We had come back to Indonesia after our previous April visit, in part, to find Komodo Dragons in the wild. We also wanted to see more of the 17,000+ islands than what Bali alone could offer. As we hopped down the island chain in eastern Indonesia, we were well rewarded by the incredibly diverse cultures we visited. One island would have predominately Hindu natives, the next Muslim, and the third Catholic, all of whom also believe in magic. Most of our travel was the moderately risky type we have described in previous posts, until we decided to take a two night "cruise" to bring us the last miles to the dragons.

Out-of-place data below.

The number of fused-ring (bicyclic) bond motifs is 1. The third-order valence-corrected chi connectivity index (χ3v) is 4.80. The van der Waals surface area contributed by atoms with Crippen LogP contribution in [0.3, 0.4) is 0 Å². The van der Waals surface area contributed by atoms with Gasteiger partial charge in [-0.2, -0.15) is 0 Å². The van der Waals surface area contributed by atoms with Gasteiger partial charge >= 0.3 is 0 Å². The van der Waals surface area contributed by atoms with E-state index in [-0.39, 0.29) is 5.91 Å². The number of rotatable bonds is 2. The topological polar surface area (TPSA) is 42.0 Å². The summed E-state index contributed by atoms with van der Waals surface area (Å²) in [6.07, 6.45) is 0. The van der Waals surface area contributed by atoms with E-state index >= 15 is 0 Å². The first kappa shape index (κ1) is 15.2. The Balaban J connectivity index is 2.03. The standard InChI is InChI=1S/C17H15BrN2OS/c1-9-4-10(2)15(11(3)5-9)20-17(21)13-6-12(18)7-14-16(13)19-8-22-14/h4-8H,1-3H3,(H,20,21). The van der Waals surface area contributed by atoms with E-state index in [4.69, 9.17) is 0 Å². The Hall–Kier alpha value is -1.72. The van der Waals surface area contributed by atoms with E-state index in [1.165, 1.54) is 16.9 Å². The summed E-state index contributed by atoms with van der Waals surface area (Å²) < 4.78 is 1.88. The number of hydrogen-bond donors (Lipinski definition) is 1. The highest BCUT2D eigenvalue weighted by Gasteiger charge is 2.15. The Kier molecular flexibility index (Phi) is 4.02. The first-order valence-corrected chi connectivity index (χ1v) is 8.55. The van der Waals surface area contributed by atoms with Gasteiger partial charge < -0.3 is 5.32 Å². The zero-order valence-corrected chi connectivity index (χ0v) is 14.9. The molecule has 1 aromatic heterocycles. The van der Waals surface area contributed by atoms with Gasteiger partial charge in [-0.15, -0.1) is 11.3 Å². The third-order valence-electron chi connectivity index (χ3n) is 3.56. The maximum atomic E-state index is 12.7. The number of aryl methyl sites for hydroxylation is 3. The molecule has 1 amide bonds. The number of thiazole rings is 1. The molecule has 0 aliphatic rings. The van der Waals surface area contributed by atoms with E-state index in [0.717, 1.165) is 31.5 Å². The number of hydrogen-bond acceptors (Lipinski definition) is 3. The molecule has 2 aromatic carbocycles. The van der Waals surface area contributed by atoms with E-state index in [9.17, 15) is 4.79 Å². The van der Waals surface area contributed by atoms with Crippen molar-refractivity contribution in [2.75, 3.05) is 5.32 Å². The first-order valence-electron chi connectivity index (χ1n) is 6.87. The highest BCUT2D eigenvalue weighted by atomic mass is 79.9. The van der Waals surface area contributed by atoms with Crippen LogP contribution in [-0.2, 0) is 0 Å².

For us, it was a pricey choice. It cost $300 each for a "private" cabin and $200 for no cabin and a mat on the deck among several other people. This is in a place that nice accommodations can be obtained for $30 a night and $5 buys a meal fit for a king. We asked about the cabins, found one was available, and ascertained there was secure room storage for our bags, two beds (no bathroom), and a fan. We decided to go "deluxe" and get a cabin. The Perama Company representatives had been accurate.......there were two beds, although the slightly wider bottom consisted of a mattress on the floor and required a person to roll into it as the top bunk was claustrophobically close. The "secure storage" was a 6 or 8 inch strip of floor between the mattress and the wall, and the fan was tiny and offered little relief in the tropics even for the top bunk where it was pointed. All of that would have been workable except for a few additional surprises. The first is that while Perama had been correct in telling us there were two bunks, they neglected to mention they had sold one to our roommate, a sweet girl from France. When we realized that three of us needed to cram into a room built for two hobbit-sized beings, we talked to the company rep and guide before we left the first night. They assured us that one of us could have a mat on the deck if the room was too packed.